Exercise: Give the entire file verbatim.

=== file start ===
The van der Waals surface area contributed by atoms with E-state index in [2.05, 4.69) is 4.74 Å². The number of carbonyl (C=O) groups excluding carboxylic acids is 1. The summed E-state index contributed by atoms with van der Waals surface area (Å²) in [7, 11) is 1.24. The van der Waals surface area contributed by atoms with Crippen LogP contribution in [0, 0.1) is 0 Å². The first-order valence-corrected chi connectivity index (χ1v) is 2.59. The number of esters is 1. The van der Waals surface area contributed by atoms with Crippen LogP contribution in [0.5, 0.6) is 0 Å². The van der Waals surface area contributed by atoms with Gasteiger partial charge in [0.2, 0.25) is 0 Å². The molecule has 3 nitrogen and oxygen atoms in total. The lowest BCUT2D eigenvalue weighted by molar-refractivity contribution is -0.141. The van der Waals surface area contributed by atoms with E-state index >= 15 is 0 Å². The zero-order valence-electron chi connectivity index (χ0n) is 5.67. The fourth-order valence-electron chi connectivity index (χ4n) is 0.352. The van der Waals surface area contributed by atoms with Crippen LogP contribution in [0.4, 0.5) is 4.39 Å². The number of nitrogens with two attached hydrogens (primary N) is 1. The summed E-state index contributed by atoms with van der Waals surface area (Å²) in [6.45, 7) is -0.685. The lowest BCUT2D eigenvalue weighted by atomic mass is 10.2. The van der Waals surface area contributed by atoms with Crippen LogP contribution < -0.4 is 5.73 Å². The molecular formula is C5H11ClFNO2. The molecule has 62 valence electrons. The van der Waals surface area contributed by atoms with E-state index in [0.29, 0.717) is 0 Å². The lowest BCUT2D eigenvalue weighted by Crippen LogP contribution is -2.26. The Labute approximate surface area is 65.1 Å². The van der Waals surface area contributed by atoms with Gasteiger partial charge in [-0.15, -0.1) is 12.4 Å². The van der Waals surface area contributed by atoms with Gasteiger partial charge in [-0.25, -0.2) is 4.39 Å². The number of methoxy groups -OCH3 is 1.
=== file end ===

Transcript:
The van der Waals surface area contributed by atoms with E-state index in [2.05, 4.69) is 4.74 Å². The number of carbonyl (C=O) groups excluding carboxylic acids is 1. The summed E-state index contributed by atoms with van der Waals surface area (Å²) in [7, 11) is 1.24. The van der Waals surface area contributed by atoms with Crippen LogP contribution in [0, 0.1) is 0 Å². The first-order valence-corrected chi connectivity index (χ1v) is 2.59. The number of esters is 1. The van der Waals surface area contributed by atoms with Crippen LogP contribution in [0.5, 0.6) is 0 Å². The van der Waals surface area contributed by atoms with Gasteiger partial charge in [0.2, 0.25) is 0 Å². The molecule has 3 nitrogen and oxygen atoms in total. The lowest BCUT2D eigenvalue weighted by molar-refractivity contribution is -0.141. The van der Waals surface area contributed by atoms with E-state index >= 15 is 0 Å². The zero-order valence-electron chi connectivity index (χ0n) is 5.67. The fourth-order valence-electron chi connectivity index (χ4n) is 0.352. The van der Waals surface area contributed by atoms with Crippen LogP contribution in [0.4, 0.5) is 4.39 Å². The number of nitrogens with two attached hydrogens (primary N) is 1. The summed E-state index contributed by atoms with van der Waals surface area (Å²) in [6.45, 7) is -0.685. The lowest BCUT2D eigenvalue weighted by atomic mass is 10.2. The van der Waals surface area contributed by atoms with Crippen LogP contribution < -0.4 is 5.73 Å². The molecular formula is C5H11ClFNO2. The molecule has 62 valence electrons. The van der Waals surface area contributed by atoms with E-state index in [0.29, 0.717) is 0 Å². The lowest BCUT2D eigenvalue weighted by Crippen LogP contribution is -2.26. The Labute approximate surface area is 65.1 Å². The van der Waals surface area contributed by atoms with Gasteiger partial charge in [-0.15, -0.1) is 12.4 Å². The van der Waals surface area contributed by atoms with Gasteiger partial charge in [-0.25, -0.2) is 4.39 Å². The number of methoxy groups -OCH3 is 1.